Unhoused Austin Population Spikes Under Reinstated Camping Ban

The Texas capital is struggling to house its unsheltered residents even as the city commits more resources to building and acquiring more affordable housing units.

Read Time: 2 minutes

September 12, 2022, 9:00 AM PDT

By Diana Ionescu @aworkoffiction

Encampment of unhoused people with tents and draped fabrics in Austin, Texas

Roschetzky Photography / Encampment in Austin, Texas

After the city reinstated a voter-supported public camping ban in May 2021, homelessness in Austin has gone up by around 20 percent, reports Lucy Tompkins in an article originally published in The Texas Tribune and republished by Next City.

As Tomkins notes, the city is making some efforts to address the affordable housing crisis. “The city has converted two former hotels into shelters that can house up to 130 people as encampments are cleared and has plans to add more than 1,000 more housing units in the next two years.” However, the slow pace of progress means many Austin residents still find themselves on the street, “shuffled from place to place” by police.

The ban on public sleeping comes after the same restriction was rescinded three years ago, but public outcry led to its reinstatement last year. “A political action committee called Save Austin Now gathered enough signatures to put a camping ban on the ballot, which Austin voters overwhelmingly approved by a 57% to 42% margin.” According to Tomkins, “The following month, Abbott also signed into law a statewide camping ban passed by the Legislature, with penalties for any city that failed to enforce it.”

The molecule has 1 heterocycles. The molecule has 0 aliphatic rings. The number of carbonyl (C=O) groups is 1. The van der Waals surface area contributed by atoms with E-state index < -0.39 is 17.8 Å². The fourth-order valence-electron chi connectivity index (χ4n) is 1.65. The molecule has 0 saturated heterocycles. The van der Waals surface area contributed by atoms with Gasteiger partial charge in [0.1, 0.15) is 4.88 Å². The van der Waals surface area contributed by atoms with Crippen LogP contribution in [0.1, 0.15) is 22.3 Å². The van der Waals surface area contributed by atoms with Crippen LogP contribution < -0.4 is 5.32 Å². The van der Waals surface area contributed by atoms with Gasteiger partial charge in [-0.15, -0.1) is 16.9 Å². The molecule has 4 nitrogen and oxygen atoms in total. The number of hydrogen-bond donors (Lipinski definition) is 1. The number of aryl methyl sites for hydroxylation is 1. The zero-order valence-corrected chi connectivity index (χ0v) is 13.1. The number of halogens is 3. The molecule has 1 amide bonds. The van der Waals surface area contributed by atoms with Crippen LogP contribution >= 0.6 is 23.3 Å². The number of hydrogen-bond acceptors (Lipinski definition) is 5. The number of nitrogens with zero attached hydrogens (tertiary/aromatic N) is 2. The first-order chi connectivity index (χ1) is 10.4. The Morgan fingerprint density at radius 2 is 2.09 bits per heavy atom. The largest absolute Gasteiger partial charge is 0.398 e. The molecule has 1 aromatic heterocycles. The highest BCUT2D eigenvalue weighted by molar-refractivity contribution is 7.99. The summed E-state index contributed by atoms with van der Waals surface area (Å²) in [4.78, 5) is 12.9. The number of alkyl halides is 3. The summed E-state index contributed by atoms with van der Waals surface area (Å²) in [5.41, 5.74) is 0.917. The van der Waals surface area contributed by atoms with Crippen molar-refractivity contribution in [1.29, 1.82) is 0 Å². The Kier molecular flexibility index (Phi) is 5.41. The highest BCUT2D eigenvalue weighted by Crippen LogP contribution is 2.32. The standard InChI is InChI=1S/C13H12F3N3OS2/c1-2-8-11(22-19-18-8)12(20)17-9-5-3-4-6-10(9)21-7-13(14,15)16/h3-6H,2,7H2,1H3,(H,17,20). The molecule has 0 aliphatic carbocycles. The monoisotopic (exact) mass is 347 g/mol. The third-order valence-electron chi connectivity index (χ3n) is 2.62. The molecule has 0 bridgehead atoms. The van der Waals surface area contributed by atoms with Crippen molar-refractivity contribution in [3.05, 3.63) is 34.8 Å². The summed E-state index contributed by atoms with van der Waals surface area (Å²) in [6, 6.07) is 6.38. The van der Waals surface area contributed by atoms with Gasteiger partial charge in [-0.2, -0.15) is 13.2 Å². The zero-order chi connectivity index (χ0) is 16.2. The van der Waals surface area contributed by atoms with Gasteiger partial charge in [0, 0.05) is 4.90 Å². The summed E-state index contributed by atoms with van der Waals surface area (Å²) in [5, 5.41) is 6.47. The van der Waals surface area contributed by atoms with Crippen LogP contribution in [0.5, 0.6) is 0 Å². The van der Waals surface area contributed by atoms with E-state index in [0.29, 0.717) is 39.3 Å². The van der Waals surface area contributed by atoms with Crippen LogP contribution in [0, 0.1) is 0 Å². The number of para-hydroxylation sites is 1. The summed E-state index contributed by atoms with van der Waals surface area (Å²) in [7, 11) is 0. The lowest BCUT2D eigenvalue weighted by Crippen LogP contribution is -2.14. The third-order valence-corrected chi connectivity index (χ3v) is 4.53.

Tomkins profiles Lt. Lawrence Davis, the police lieutenant tasked with leading the camping ban enforcement. Davis struggled with how to approach people in violation of the ban. “If we’re going to tell people to leave, then it just seemed reasonable that we should be able to tell people where to go,” said Davis, echoing the problem facing other cities. In 2017, Houston was forced to stop enforcing that city’s camping ban after a federal judge ruled that “enforcing the ordinance when people had nowhere else to go would violate their Eighth Amendment right to be free from cruel and unusual punishment.” Since then, the city has redoubled its efforts to end chronic homelessness.

The article outlines Austin’s inadequate housing programs, pointing out that “most people living on the street or in shelters have already been assessed for housing and are on a waiting list that averages about eight months.” Plans are in the works to create housing for an additional 3,000 people by the end of 2024 using American Rescue Plan Act funding, among other sources.

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